Motorway Speed Limit
Looming Closer In Germany
15 DEC - Speed limit may be finally coming to German motorways from an unexpected direction.
For ages road safety stakeholders have fought for a national uniform motorway speed limit implementation to no avail.
Now it seems the speed limit may be enforced on climatic grounds. A ruling by the Berlin-Brandenburg Higher Administrative Court based on a lawsuit brought by Deutsche Umwelthilfe and the environmental association BUND imposed on the federal government to adopt immediate measures for more climate protection in transport and buildings among which – a speed limit on motorways. The government is appealing the ruling, but it seems the countdown is now ticking.
“The court ruling paved the way for a future speed limit on German motorways”, said Jürgen Resch, managing director of Deutsche Umwelthilfe, to Т-online. According to current calculations, this could save at least eleven million tons of CO₂ per year. “No other measure alone brings a similar result by costing 0 euros for the taxpayers”. He is convinced that the introduction of a speed limit is unstoppable. The court ruling on climate policy is “a very clear request to stop avoiding and postponing measures,” Resch told the German Press Agency. “I don’t know whether politicians are brave enough to introduce the speed limit next year. Or whether we have to wait for a final ruling from the Federal Administrative Court. Then it will be 2025 or 2026.”, said Resch.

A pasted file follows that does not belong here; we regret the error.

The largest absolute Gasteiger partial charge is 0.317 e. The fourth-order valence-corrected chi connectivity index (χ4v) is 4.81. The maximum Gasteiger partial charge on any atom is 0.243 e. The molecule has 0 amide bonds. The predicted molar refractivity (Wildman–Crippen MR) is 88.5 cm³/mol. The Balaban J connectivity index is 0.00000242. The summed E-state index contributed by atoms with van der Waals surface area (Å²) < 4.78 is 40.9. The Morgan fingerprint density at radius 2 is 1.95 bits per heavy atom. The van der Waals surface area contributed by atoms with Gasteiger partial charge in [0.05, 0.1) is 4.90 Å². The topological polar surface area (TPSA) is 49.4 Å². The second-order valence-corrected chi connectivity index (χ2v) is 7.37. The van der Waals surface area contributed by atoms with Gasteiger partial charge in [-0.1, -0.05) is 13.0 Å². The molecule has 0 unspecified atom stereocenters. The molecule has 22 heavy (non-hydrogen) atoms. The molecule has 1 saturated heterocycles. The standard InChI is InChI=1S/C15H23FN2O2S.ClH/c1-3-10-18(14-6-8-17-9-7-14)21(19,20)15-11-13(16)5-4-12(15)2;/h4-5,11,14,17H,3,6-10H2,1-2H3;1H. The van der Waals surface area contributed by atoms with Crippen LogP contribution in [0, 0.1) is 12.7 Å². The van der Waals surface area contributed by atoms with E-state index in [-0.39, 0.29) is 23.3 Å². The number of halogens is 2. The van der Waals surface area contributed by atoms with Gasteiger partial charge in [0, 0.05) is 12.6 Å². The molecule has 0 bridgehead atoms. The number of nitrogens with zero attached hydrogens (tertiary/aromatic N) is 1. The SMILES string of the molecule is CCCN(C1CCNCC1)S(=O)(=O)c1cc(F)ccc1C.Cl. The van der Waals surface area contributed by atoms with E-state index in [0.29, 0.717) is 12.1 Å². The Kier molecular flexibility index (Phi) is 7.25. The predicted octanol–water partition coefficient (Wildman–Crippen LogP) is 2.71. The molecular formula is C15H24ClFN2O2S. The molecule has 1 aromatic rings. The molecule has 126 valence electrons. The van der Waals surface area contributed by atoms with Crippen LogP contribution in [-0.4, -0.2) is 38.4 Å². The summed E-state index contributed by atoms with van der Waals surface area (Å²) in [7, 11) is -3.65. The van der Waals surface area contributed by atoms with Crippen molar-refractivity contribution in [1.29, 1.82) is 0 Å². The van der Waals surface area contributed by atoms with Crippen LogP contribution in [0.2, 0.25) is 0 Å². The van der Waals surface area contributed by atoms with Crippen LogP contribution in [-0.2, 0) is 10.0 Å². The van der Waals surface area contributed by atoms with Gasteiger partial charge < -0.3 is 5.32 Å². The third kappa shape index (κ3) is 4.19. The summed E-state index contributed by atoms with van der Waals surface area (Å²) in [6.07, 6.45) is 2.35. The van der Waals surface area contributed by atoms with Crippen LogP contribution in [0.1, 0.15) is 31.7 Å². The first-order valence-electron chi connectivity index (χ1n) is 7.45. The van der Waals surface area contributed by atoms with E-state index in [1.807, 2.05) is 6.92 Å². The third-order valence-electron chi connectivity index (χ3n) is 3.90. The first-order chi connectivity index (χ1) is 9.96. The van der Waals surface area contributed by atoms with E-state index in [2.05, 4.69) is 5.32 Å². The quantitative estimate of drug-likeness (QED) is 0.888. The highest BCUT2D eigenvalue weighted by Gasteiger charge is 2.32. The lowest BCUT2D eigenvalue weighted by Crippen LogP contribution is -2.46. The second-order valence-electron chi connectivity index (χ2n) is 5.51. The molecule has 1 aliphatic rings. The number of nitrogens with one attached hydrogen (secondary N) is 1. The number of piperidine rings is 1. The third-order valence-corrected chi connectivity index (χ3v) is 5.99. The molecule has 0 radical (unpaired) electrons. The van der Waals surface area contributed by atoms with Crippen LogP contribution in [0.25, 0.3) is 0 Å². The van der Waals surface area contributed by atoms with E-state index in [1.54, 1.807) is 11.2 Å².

The ruling "Traffic light" coalition is not unanimous on the limit. While FDP is firmly against the speed limit, the Alliance 90/The Greens are strong proponents. A recent survey shows that 57% Germans would like to see a speed limit on the motorway. The NewClimate Institute criticized the fact that Germany is not implementing even simple measures such as a general speed limit. The institute regularly publishes the “Climate Action Tracker” analysis tool, which evaluates the climate policies of more than 40 countries – Germany’s performance in the area of climate protection is classified as “inadequate”. In order to achieve the climate goals for the years 2024 to 2030 measures such as the abolition of subsidies for diesel and company cars could also be considered.